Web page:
Johnstowners tend to live in the same place for long periods of time.
In fact, the local Metropolitan Statistical Area ranks first nationally in terms of the median year in which householders moved into their current living unit. The dividing line for the Johnstown MSA is 1991, according to a one-year American Community Survey estimate for 2011 posted at factfinder2.census.gov.
The median is a result of both positive and negative trends.
“Johnstown people are committed to Johnstown,” said City Manager Kristen Denne. “We do have a very loyal base of homeowners in the city. When they’ve chosen to put their roots down, they’ve stuck with Johnstown. ... The only negative part of that is that we don’t see a large influx of homeowners coming in, which, obviously, as the older population declines, we’re having problems filling that void and we’re seeing a lot more absentee homeowners.”
Nearly 21,000 of the MSA’s 150,000 total residents live in the city of Johnstown.
There were 10,075 households within the city’s borders from 2007-2011, according to quickfacts.census.gov.
The home ownership rate, however, was less than 50 percent. More than 30 percent of citizens lived below the poverty line. By comparison, Pennsylvania had a 70.6 percent home ownership rate with 12.6 percent of the overall population living in poverty during the same time.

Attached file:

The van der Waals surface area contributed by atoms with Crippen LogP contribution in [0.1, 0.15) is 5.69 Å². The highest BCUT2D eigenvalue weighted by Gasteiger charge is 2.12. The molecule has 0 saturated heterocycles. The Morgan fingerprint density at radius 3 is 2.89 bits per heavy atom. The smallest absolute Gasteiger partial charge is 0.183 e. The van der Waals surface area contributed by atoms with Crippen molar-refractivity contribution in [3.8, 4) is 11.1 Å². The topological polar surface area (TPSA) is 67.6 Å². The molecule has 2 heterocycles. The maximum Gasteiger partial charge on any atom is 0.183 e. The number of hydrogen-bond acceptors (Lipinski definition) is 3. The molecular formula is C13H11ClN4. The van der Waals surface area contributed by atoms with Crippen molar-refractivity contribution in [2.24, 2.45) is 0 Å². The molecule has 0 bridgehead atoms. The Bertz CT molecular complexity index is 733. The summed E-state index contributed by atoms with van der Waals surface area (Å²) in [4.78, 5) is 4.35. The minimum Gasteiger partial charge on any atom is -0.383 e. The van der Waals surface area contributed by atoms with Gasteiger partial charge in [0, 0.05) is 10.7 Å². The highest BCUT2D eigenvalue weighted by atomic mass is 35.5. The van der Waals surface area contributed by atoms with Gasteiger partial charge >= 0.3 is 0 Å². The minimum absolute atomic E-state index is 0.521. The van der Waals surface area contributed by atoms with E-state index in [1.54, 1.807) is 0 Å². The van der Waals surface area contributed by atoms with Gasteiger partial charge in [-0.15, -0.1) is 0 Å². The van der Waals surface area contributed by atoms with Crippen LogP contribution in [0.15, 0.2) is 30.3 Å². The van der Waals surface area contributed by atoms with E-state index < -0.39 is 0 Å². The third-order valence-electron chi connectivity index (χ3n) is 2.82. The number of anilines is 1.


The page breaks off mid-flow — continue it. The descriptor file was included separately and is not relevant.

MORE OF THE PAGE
The hard-hit local economy and low ownership rates affect city government, along with construction and real estate businesses.
“We don’t have the turnaround that other areas have,” said Valerie Hudson, co-owner of American Dream Real Estate on Scalp Avenue.
Mike Hamacek Construction, a Johnstown-based business, builds about one new house per year. “The market for new construction is tough, but the remodeling market is still really strong around here,” said owner Mike Hamacek.
Johnstown’s home ownership situation is similar to other Rust Belt cities that endured population exoduses of young working-age individuals and their children, following the downfall of industries, such as steel, during the 1970s and 1980s. There are 14 MSAs in which the median home ownership date is 1995 or earlier; 11 of them are from Pennsylvania, Ohio, West Virginia, Maryland and New York. The Steubenville/Weirton area, located in Ohio and West Virginia, is right behind Johnstown with a date of 1992. The list includes Altoona and Pittsburgh, both 1995.
The impact of the region-wide brain drain is still felt in many ways, including how communities struggle to meet the financial needs of aging populations with shrinking tax bases. “When the jobs went out in the ’80s, I think it really resulted in a larger trend than we acknowledged,” said Christopher Briem, a regional economist with the University of Pittsburgh’s Center for Social and Urban Research.
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